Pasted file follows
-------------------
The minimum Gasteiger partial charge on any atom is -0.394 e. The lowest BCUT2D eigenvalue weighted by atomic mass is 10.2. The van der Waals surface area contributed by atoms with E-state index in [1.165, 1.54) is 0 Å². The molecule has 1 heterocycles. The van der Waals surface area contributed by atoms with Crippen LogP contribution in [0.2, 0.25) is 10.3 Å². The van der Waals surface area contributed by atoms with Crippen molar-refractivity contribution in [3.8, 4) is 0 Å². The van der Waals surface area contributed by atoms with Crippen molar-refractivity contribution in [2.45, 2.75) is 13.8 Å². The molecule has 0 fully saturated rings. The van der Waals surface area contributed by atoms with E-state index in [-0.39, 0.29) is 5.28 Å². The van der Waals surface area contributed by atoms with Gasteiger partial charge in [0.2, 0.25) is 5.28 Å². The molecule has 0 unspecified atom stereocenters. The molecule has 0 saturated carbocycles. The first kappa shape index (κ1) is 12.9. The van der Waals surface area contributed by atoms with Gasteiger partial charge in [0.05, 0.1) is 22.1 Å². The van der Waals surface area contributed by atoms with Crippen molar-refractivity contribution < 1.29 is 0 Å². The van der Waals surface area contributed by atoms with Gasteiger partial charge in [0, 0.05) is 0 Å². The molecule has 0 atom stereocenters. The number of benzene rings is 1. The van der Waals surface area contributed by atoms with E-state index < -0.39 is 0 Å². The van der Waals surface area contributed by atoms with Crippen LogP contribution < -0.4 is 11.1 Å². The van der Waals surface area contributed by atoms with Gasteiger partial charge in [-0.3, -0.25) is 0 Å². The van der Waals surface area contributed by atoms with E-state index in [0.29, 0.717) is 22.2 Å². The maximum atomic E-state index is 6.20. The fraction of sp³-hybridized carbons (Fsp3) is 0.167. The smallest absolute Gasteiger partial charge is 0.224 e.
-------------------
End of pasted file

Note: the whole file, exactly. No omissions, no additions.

The minimum Gasteiger partial charge on any atom is -0.394 e. The lowest BCUT2D eigenvalue weighted by atomic mass is 10.2. The van der Waals surface area contributed by atoms with E-state index in [1.165, 1.54) is 0 Å². The molecule has 1 heterocycles. The van der Waals surface area contributed by atoms with Crippen LogP contribution in [0.2, 0.25) is 10.3 Å². The van der Waals surface area contributed by atoms with Crippen molar-refractivity contribution in [3.8, 4) is 0 Å². The van der Waals surface area contributed by atoms with Crippen molar-refractivity contribution in [2.45, 2.75) is 13.8 Å². The molecule has 0 fully saturated rings. The van der Waals surface area contributed by atoms with E-state index in [-0.39, 0.29) is 5.28 Å². The van der Waals surface area contributed by atoms with Gasteiger partial charge in [0.2, 0.25) is 5.28 Å². The molecule has 0 unspecified atom stereocenters. The molecule has 0 saturated carbocycles. The first kappa shape index (κ1) is 12.9. The van der Waals surface area contributed by atoms with Gasteiger partial charge in [0.05, 0.1) is 22.1 Å². The van der Waals surface area contributed by atoms with Crippen molar-refractivity contribution < 1.29 is 0 Å². The van der Waals surface area contributed by atoms with Gasteiger partial charge in [0, 0.05) is 0 Å². The molecule has 0 atom stereocenters. The number of benzene rings is 1. The van der Waals surface area contributed by atoms with E-state index < -0.39 is 0 Å². The van der Waals surface area contributed by atoms with Crippen LogP contribution < -0.4 is 11.1 Å². The van der Waals surface area contributed by atoms with Gasteiger partial charge in [-0.3, -0.25) is 0 Å². The van der Waals surface area contributed by atoms with E-state index in [0.29, 0.717) is 22.2 Å². The maximum atomic E-state index is 6.20. The fraction of sp³-hybridized carbons (Fsp3) is 0.167. The smallest absolute Gasteiger partial charge is 0.224 e.